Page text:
Meanwhile, competition is taking its toll. The telecom sector’s revenue declined by about six percent quarter-on-quarter in the last December quarter. This is the biggest decline seen by the sector historically, noted analysts from HSBC Securities and Capital Markets (India) Pvt. Ltd, in a report.
Analysts attribute the poor revenue growth for the sector in the third quarter for fiscal year ’17 to the free voice and data offered by Jio. HSBC analysts believe that the sector’s revenue will decline in fiscal year ’18, too, by about six percent as average revenue per unit (ARPUs) for the mid- to high-end of the subscriber base with incumbent telcos may get reset to significantly lower levels.
“The last one year has been especially turbulent for the industry with severe competition denting its financial health, forcing some of the players to exit or merge. The emerging oligopolistic industry structure, assuming that the pending merger plans go through, is likely to be more promising – with leaner structure, better pricing power, and steady data demand,” said Harsh Jagnani, Sector Head & Vice President, Corporate Ratings, ICRA. He further added, “However, in the short run, the operators are likely to compete intensely to garner market share. The financial position of the industry would remain subdued in the coming quarters, reflecting issues around pricing pressure, decline in Interconnect Usage Charges and elevated debt levels,”
In order to prevent such intense competition among the companies later in the future, the government decided to implement the new telecom policy in 2018 to attract $100 billion worth of investments in the sector. As part of the consultations for the National Telecom Policy-2018, the Telecom Regulatory Authority of India has set objectives. These include leapfrogging into the top-50 nations in terms of network readiness, communication systems and services. This will align with the government’s agenda of rising up the ranks in ease of doing business in the telecom sector.
Telecom Regulatory Authority of India (TRAI) had suggested that telecom systems and services should be considered as essential infrastructure for development. It also recommended a review of license and regulatory compliance costs keeping in view the global practices. Using common strategies such as the restructuring of legal, licensing and regulatory frameworks, they aim to reap the benefits of convergence in order to offer communication services at affordable prices. They also want to establish India as a global hub for internet services in a net-neutral environment while aiming for self-sufficiency in equipment manufacturing.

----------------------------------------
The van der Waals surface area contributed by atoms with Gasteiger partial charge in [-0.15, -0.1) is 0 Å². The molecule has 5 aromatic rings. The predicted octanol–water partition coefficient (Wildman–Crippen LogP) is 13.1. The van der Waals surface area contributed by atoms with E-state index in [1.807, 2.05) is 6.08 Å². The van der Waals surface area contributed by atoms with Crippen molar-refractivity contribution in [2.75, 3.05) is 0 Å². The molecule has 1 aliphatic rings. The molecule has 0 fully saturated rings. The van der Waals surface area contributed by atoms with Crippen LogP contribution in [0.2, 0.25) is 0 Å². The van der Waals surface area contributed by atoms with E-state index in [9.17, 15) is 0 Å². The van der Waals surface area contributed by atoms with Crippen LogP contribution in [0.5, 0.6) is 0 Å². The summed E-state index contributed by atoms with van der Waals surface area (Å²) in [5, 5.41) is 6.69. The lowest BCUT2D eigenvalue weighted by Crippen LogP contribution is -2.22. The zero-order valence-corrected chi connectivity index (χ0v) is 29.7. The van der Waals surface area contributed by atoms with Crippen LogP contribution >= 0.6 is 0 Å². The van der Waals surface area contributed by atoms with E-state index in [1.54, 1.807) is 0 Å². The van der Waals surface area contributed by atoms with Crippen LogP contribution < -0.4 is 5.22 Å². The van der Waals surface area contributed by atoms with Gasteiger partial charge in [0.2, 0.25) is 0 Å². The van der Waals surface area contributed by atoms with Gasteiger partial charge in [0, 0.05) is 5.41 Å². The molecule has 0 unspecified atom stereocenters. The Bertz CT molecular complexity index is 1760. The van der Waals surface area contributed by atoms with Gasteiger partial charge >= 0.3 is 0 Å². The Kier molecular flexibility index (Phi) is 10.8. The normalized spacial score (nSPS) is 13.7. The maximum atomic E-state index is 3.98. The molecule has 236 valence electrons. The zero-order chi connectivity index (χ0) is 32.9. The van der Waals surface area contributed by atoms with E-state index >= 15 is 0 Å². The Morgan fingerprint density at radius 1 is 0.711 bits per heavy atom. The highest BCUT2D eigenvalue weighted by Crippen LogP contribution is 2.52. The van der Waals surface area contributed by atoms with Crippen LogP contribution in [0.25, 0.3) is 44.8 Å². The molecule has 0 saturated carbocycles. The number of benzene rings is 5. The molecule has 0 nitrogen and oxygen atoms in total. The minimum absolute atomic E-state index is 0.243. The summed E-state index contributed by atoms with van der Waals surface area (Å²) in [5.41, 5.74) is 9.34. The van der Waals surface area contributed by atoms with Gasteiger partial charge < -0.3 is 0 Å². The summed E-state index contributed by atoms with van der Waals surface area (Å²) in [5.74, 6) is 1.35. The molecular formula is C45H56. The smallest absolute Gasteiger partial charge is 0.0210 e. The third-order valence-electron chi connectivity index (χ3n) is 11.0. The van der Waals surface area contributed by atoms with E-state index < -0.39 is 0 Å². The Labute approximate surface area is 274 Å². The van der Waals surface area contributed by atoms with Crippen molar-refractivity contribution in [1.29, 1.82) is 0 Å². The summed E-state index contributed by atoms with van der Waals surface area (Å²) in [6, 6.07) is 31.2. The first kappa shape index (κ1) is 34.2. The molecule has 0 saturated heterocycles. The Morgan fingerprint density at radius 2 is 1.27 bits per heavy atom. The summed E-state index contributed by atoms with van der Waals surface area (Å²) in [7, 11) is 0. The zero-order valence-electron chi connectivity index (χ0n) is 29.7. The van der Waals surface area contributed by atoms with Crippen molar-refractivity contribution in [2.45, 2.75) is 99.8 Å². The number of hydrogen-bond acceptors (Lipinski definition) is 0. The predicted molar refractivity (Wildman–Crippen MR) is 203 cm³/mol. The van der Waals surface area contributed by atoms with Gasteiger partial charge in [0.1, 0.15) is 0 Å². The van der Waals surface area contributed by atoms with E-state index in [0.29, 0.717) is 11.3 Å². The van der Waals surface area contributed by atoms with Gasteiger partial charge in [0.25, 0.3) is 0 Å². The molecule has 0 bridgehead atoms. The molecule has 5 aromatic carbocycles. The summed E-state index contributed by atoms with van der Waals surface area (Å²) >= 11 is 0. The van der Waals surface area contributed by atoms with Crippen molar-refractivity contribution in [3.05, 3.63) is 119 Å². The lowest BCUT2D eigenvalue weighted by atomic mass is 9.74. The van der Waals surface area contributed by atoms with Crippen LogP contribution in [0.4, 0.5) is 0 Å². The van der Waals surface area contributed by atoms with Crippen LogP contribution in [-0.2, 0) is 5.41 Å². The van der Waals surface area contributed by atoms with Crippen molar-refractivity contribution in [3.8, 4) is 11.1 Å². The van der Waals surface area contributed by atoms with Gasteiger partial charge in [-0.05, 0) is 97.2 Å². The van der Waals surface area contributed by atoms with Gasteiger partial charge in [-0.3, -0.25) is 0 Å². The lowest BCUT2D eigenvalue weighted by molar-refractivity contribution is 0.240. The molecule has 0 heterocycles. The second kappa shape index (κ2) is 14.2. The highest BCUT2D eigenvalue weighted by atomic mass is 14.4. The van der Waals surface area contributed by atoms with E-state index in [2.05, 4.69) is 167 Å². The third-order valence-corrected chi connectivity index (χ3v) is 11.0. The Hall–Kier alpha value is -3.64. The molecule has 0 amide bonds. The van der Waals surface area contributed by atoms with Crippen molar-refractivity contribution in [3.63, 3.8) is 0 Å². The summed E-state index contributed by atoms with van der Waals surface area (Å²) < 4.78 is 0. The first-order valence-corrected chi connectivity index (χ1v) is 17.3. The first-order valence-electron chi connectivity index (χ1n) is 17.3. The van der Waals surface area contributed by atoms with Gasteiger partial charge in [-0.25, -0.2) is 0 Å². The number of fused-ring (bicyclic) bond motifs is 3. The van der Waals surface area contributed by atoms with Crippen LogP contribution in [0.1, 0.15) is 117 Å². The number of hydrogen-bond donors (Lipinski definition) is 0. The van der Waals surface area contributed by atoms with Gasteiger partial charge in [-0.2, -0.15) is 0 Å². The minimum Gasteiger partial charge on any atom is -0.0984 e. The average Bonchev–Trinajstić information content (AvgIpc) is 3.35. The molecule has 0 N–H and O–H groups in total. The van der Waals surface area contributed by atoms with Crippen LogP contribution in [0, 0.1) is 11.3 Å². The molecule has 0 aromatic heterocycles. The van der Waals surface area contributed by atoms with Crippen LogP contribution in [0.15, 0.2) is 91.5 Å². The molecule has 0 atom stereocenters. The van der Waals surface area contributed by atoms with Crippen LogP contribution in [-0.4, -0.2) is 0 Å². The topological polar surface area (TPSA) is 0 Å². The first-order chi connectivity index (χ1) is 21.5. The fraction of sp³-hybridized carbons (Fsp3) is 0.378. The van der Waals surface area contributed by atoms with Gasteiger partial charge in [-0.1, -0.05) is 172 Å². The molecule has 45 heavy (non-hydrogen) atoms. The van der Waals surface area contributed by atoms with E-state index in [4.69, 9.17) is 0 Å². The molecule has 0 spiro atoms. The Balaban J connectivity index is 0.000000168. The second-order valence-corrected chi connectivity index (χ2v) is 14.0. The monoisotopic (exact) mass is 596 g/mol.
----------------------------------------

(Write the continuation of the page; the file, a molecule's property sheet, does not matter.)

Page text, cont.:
Among the goals set by TRAI are attaining an average speed of 20 Mbps for wireless and 50 Mbps for wireline internet connectivity, achieving full rural teledensity and enabling access for wireline broadband services in 50% of the households in the country. Enabling access for connecting ten billion ‘Internet of Things’ devices and machine-to-machine sensors are also included.
“National Telecom Policy-2018 can have twin goals viz. facilitate the development of communication infrastructure and services to achieve inclusive socio-economic growth in the country, and to propel India to become the frontrunner in the Fourth Industrial Revolution. This policy would set the mission and objectives to be accomplished by the end of the calendar year 2022 when India will be celebrating its 75 years of independence. By review of licence fee, USOF levy, and spectrum usage charge… by declaring roadmap for availability and auction of spectrum in different bands in ensuing period, by ensuring adequate availability of contiguous, broader and globally harmonised spectrum, the goals may be achieved,” the regulator said in its consultation paper issued on Wednesday.
TRAI’s paper comes when the Department of Telecommunications is close to completing its draft NTP. TRAI has asked for comments and counter-comments by January 19, which it will assemble with its inputs based on preliminary discussions with multiple stakeholders, and submit it to the government. The final policy might be set to be implemented by March. However, the TRAI-led consultation may lead to getting the initial approval steps by the Cabinet after some delay.
Featured Image Source: Pixabay